6 unexpected facts about the brain and creativity

Wandering around, empty dreams, grief and loss — all these things associated with something bad. But in fact, they can positively affect our creative efforts. And this is just one of the surprises that it presents a study of the creative abilities of the brain.

Scott Kaufman and Carolyn Gregor in the book "Wired to Create: Unraveling the Mysteries of the Creative Mind" describes a number of such discoveries, it is highly non-obvious, but very useful in practice.

Here are some of the most notable examples.






1. 72% of people experience a flash of inspiration when they are in the shower

No, it's not a cliché: to stand under the stream of hot water and allow the brain to relax is useful in the creative sense. Gregor and Kaufman show that the isolation in which we find ourselves, when take a shower, becomes a great incubator for ideas. In a study that Kaufman held in 2014, 72% of respondents from the different countries of the world admitted that they were in the shower come up with new ideas.

 

2. Victory introverts and the power of loneliness

How productively we work in a team, nothing compares with the moments when we work — and think — alone. More creative imagination associated with parts of the brain function better when no one is around. The neuroscientists call this "constructive internal reflection", which is essential for generating ideas and creative finds. When you subtract the volume of the external world, the brain more successfully builds a certain connection, to form memories and process information.

 

3. The experiments make us more creative

Logically, the willingness to test new ideas is correlated with creativity. The Beatles music changed when they started to experiment with the new technology of recording and new tools. And neuroscientists have established a clear link between openness to new experience and creative thinking. A new study is associated with the release of the neurotransmitter dopamine, which plays a useful role in motivation and learning, "encourages psychological flexibility, a penchant for research, flexible interaction with new things," the authors write. A lot of studies that analyzed Kaufman and Gregor, show that the desire to expand the experience can be a critical factor in predicting creative achievements.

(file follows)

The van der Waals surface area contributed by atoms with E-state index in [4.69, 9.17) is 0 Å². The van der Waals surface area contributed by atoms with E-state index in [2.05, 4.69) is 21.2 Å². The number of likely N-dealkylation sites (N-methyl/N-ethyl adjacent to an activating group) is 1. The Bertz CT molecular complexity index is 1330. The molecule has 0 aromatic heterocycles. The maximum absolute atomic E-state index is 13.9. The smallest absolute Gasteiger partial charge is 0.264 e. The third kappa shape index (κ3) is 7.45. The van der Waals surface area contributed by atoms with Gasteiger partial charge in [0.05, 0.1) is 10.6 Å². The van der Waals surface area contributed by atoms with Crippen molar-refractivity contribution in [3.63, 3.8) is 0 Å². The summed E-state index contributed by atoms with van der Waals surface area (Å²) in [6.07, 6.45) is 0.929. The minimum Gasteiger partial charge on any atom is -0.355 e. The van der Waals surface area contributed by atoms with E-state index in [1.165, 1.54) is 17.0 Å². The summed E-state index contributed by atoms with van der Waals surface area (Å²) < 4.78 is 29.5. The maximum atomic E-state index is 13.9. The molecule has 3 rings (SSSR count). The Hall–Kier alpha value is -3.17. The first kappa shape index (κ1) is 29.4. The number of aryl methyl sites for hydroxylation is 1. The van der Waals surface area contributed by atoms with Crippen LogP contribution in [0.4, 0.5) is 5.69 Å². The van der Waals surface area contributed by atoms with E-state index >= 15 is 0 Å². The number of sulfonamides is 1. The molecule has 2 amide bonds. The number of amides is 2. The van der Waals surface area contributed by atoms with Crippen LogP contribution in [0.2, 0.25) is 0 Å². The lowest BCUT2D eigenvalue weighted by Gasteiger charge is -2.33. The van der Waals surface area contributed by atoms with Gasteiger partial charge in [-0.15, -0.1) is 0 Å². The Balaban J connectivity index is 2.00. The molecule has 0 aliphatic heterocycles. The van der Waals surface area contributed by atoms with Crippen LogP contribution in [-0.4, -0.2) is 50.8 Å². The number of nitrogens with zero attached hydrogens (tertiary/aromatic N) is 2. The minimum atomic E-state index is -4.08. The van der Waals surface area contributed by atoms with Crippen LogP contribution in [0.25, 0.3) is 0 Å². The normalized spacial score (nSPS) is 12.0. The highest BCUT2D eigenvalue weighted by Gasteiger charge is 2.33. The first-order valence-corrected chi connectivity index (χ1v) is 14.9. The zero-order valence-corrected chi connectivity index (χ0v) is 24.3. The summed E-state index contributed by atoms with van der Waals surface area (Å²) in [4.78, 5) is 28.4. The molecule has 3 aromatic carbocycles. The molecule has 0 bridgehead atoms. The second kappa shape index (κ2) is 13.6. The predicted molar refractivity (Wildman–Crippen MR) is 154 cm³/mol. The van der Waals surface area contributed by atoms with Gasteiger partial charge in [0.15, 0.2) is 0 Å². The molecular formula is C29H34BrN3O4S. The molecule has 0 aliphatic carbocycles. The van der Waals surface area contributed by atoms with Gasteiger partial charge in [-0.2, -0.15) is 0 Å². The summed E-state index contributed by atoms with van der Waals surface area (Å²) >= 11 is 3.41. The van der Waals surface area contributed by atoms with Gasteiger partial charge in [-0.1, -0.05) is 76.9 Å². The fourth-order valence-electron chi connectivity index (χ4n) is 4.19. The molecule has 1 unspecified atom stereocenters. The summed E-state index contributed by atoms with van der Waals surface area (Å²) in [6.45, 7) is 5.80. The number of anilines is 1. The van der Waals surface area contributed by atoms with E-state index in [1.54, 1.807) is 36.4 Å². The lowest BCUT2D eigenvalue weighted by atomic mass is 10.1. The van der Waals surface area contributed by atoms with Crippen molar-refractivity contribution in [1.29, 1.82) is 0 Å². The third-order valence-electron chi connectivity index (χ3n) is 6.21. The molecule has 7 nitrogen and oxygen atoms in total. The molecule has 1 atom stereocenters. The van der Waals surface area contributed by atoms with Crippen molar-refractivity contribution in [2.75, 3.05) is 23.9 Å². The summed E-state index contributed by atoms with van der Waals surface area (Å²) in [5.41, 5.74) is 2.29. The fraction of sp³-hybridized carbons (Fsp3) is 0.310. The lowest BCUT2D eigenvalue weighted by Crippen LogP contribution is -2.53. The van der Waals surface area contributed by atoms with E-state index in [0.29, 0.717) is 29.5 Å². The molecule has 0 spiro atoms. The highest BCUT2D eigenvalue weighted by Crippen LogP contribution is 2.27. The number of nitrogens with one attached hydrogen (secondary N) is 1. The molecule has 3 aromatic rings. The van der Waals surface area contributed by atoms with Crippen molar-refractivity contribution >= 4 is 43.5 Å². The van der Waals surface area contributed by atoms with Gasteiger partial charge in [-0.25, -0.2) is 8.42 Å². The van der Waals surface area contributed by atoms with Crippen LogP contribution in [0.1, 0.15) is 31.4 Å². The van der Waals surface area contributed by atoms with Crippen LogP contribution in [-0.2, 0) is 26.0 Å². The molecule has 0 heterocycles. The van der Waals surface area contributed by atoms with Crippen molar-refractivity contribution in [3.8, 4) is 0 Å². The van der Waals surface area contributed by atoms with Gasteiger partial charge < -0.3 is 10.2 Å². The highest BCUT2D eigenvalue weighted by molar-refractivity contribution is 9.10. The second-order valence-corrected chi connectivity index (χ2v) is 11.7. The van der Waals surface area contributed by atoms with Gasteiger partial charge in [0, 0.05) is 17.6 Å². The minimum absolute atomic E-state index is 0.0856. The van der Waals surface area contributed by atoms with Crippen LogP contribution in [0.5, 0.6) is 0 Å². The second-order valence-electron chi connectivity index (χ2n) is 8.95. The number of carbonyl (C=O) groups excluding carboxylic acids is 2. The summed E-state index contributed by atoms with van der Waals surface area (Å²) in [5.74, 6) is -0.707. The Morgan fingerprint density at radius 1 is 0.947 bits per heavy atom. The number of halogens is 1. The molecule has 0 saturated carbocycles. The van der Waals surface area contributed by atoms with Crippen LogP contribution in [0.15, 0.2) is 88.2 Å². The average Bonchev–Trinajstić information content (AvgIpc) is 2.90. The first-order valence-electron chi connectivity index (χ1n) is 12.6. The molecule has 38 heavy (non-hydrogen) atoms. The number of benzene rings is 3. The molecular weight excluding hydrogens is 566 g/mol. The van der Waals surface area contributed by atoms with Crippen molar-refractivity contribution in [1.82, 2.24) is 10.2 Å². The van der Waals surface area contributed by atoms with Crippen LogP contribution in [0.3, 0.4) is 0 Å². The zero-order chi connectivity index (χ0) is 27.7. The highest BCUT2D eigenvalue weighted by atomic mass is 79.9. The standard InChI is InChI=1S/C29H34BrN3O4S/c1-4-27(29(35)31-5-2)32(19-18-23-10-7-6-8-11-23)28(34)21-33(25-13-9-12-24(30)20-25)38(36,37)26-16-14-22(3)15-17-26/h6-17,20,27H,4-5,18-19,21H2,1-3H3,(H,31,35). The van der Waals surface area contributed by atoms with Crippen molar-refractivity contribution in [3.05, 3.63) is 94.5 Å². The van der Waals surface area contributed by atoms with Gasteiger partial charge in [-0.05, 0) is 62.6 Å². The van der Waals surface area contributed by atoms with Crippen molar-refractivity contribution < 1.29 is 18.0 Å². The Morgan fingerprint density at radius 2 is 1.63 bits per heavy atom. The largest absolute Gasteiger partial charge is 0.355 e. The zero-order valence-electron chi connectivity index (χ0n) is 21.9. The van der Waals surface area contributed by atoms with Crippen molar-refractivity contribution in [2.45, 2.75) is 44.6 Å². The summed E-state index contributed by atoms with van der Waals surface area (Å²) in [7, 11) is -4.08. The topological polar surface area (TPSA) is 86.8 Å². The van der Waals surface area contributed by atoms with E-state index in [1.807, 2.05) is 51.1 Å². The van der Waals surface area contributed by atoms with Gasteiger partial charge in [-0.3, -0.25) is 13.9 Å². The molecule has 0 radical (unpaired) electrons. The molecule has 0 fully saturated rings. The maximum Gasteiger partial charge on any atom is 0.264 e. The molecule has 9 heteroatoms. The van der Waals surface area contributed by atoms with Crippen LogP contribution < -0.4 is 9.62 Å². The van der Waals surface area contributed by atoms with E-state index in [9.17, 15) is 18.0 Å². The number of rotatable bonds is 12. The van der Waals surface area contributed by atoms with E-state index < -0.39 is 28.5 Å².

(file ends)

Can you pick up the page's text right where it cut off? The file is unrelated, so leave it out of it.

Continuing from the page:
4. Trauma pushes creative horizons

Frida Kahlo, Truman Capote, Robin Williams, Jerry Garcia, many artists in my life have experienced great loss or injury which seriously affected their creative pursuits. It is not a coincidence: psychologists call this phenomenon "post-traumatic growth." After a serious loss of brain starts to function more creatively, trying to "rebuild" life in General, when our ideas, priorities and ways of thinking vary greatly. Posttraumatic growth is the subject of hundreds of studies. In particular, work published in 2004 in the Journal of Traumatic Stress, showed that 70% of survivors of traumatic experience, then experienced positive psychological changes.






5. Head in the clouds is good for the brain

During an important meeting on the budget of your project to get distracted and float away somewhere in my thoughts is not worth it. But in fact, to daydream is very useful for creativity. Imagine the home of your dreams or relive a pleasant summer vacation, sitting at office Desk, it seems to be unproductive. But at this time in the head there is a lot of interesting. Studies show that these moments — a kind of incubation process, which enhances creative thinking, long term thinking and consciousness. Psychologists several decades exploring these "constructive daydreaming" and show that they play a key role for the development of imagination and creative work.

 

6. The best ideas are ridiculed at first

In history many examples of discoveries and ideas that were initially rejected and then accepted as the norm. The Hungarian physician Ignaz Semmelweis was the first lost his job, and then got into a mental hospital — and he just assumed that infection can spread through germs on the hands of the doctors in the hospital. In the nineteenth century, this idea seemed radical and insane. This resistance to new, innovative ideas has a clear psychological basis and still. In a paper published in the journal Scientometrics in 2009, explores examples of ideas and discoveries, won the Nobel prize, which the scientific community at first resisted. It is a systemic phenomenon — scepticism to theories that challenge the existing paradigm.

 

Also interesting: Tony Robbins: Words can change the brain

Intuition is always the FIRST THOUGHT!

 

Psychologists at Cornell University conducted a study showing that we have a hidden prejudice against unusual ideas. This tendency is embedded in us quite deeply. Scientists say that although as a child we have non-conformist tendencies, school discipline and rote learning often corrode them from us. How to write Kaufman and Gregor, "studies show that teachers prefer students that demonstrate less creativity".published

 

P. S. And remember, just changing your mind — together we change the world! ©

Source: ideanomics.ru/articles/7930

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